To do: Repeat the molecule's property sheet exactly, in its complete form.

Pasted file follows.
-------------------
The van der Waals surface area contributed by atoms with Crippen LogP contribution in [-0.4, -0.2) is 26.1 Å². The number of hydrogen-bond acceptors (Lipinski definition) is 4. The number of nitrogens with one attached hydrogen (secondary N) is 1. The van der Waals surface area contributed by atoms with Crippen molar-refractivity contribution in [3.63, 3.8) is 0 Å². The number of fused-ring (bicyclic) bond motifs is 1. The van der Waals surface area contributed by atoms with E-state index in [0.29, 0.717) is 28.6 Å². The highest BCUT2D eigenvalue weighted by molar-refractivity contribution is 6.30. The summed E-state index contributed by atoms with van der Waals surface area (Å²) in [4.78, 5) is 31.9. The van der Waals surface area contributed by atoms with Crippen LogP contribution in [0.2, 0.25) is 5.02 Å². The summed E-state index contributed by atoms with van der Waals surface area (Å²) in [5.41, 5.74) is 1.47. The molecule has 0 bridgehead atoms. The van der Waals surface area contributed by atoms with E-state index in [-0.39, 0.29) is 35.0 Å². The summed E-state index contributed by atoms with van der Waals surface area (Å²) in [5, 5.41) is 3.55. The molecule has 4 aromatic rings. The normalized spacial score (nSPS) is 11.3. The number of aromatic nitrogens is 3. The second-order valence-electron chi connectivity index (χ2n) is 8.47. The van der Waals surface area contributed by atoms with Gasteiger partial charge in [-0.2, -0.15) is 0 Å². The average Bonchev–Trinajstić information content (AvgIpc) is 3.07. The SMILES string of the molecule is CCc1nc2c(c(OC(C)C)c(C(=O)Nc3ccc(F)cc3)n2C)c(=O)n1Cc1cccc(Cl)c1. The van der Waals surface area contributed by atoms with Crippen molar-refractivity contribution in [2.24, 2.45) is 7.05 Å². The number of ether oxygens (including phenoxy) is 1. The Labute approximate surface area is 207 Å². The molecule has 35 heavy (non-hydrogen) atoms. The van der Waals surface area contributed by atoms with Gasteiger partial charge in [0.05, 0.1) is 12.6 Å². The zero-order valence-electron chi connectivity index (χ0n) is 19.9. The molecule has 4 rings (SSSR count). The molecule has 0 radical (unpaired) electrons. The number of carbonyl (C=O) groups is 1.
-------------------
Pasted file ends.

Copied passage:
The van der Waals surface area contributed by atoms with Crippen LogP contribution in [-0.4, -0.2) is 26.1 Å². The number of hydrogen-bond acceptors (Lipinski definition) is 4. The number of nitrogens with one attached hydrogen (secondary N) is 1. The van der Waals surface area contributed by atoms with Crippen molar-refractivity contribution in [3.63, 3.8) is 0 Å². The number of fused-ring (bicyclic) bond motifs is 1. The van der Waals surface area contributed by atoms with E-state index in [0.29, 0.717) is 28.6 Å². The highest BCUT2D eigenvalue weighted by molar-refractivity contribution is 6.30. The summed E-state index contributed by atoms with van der Waals surface area (Å²) in [4.78, 5) is 31.9. The van der Waals surface area contributed by atoms with Crippen LogP contribution in [0.2, 0.25) is 5.02 Å². The summed E-state index contributed by atoms with van der Waals surface area (Å²) in [5.41, 5.74) is 1.47. The molecule has 0 bridgehead atoms. The van der Waals surface area contributed by atoms with E-state index in [-0.39, 0.29) is 35.0 Å². The summed E-state index contributed by atoms with van der Waals surface area (Å²) in [5, 5.41) is 3.55. The molecule has 4 aromatic rings. The normalized spacial score (nSPS) is 11.3. The number of aromatic nitrogens is 3. The second-order valence-electron chi connectivity index (χ2n) is 8.47. The van der Waals surface area contributed by atoms with Gasteiger partial charge in [-0.2, -0.15) is 0 Å². The average Bonchev–Trinajstić information content (AvgIpc) is 3.07. The SMILES string of the molecule is CCc1nc2c(c(OC(C)C)c(C(=O)Nc3ccc(F)cc3)n2C)c(=O)n1Cc1cccc(Cl)c1. The van der Waals surface area contributed by atoms with Crippen molar-refractivity contribution in [2.24, 2.45) is 7.05 Å². The number of ether oxygens (including phenoxy) is 1. The Labute approximate surface area is 207 Å². The molecule has 35 heavy (non-hydrogen) atoms. The van der Waals surface area contributed by atoms with Gasteiger partial charge in [0.05, 0.1) is 12.6 Å². The zero-order valence-electron chi connectivity index (χ0n) is 19.9. The molecule has 4 rings (SSSR count). The molecule has 0 radical (unpaired) electrons. The number of carbonyl (C=O) groups is 1.